What Is a Fixed-Rate Payment?

A fixed-rate payment is an installment loan with an interest rate that cannot vary during the life of the loan. The payment amount also will remain the same, though the proportion that goes to interest and principal may vary.

A fixed-rate payment is sometimes referred to as a vanilla wafer payment, presumably because it contains no surprises.

How a Fixed-Rate Payment Works

The fixed-rate payment is most often used in mortgage loans. Homebuyers generally have a choice of fixed-rate or adjustable-rate (ARM) mortgage loans. The adjustable rate is also known as a floating rate. The homebuyer has to decide which is the better choice.

A bank will generally offer a variety of fixed-rate payment mortgage loans, each with a slightly different interest rate. Typically, a homebuyer can choose a 15-year term or a 30-year term. Slightly lower rates are offered for veterans and for Federal Housing Authority (FHA) loans, which include insurance against default.

There also will be options for adjustable-rate loans. Historically, these could have a substantially lower or higher starting rate than fixed-rate payment loans. In times when interest rates were low, the new home buyer could get an even lower introductory rate on an adjustable-rate mortgage. That meant a break on the payments in the months immediately after the purchase, while the bank had the ability to raise the rate and the payments as interest rates overall rose. When interest rates were high, the bank was inclined to offer the break on the fixed-rate loans, as it anticipated that rates on new loans would go lower.

However, with mortgage rates hovering below five percent since the 2008 housing crisis, the gap between fixed-rate and variable-rate loans has practically closed. As of April 2019, the average interest rate nationwide on a 30-year fixed mortgage was 4.03%, according to bankrate.com. The rate for a comparable adjustable-rate loan was 4.02%. The latter is a so-called "5/1 ARM," meaning the rate remains fixed for at least five years and then may be adjusted upwards annually thereafter.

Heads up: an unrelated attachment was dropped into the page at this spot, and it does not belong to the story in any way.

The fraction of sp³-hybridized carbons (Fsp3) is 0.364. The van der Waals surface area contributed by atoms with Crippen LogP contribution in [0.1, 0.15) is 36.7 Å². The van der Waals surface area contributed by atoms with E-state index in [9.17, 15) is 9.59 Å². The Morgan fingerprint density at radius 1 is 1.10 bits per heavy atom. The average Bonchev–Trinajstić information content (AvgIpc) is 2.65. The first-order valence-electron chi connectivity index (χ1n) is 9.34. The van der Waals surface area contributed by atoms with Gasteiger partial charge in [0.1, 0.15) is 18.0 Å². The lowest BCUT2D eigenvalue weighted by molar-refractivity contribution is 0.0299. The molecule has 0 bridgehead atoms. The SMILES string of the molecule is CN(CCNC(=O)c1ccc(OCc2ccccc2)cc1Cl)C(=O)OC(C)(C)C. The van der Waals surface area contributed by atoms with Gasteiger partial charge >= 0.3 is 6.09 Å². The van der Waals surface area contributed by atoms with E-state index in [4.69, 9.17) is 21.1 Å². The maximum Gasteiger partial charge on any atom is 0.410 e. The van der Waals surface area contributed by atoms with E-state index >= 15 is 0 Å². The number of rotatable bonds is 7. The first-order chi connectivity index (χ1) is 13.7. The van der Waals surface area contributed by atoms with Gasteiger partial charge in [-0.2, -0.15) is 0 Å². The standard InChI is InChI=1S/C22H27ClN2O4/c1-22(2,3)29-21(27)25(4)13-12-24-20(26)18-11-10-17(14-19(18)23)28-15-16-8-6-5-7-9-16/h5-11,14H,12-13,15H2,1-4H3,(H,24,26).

Special Considerations

The amount paid for a fixed-rate payment loan remains the same month after month, but the proportion of principal and interest changes every month. The earliest payments are made up of more interest than principal. Month by month, the amount of interest paid declines gradually while the principal paid increases. This is called loan amortization.

The term is used in the home loan industry to refer to payments under a fixed-rate mortgage which are indexed on a common amortization chart. For example, the first few lines of an amortization schedule for a $250,000, 30-year fixed-rate mortgage with a 4.5% interest rate looks like the table below.

Month Month 1 Month 2 Month 3
Total Payment $1,266.71 $1,266.71 $1,266.71
Principal $329.21 $330.45 $331.69
Interest $937.50 $936.27 $935.03
Total Interest $937.50 $1,873.77 $2,808.79
Loan Balance $249,670.79 $249,340.34 $249,008.65

Note that the interest payment goes down from month to month, albeit slowly, while the principal payment increases slightly. The overall loan balance goes down. But the monthly payment of $1,461.53 remains the same.

Key Takeaways

  • In a fixed-rate payment, the total amount due remains the same throughout the life of the loan, although the proportion that goes to interest and principal varies.
  • The fixed-rate payment most often refers to mortgage loans. The borrower must decide between a fixed-rate payment and an adjustable-rate payment.
  • Banks generally offer a variety of fixed-rate payment mortgage loans, each with a slightly different interest rate.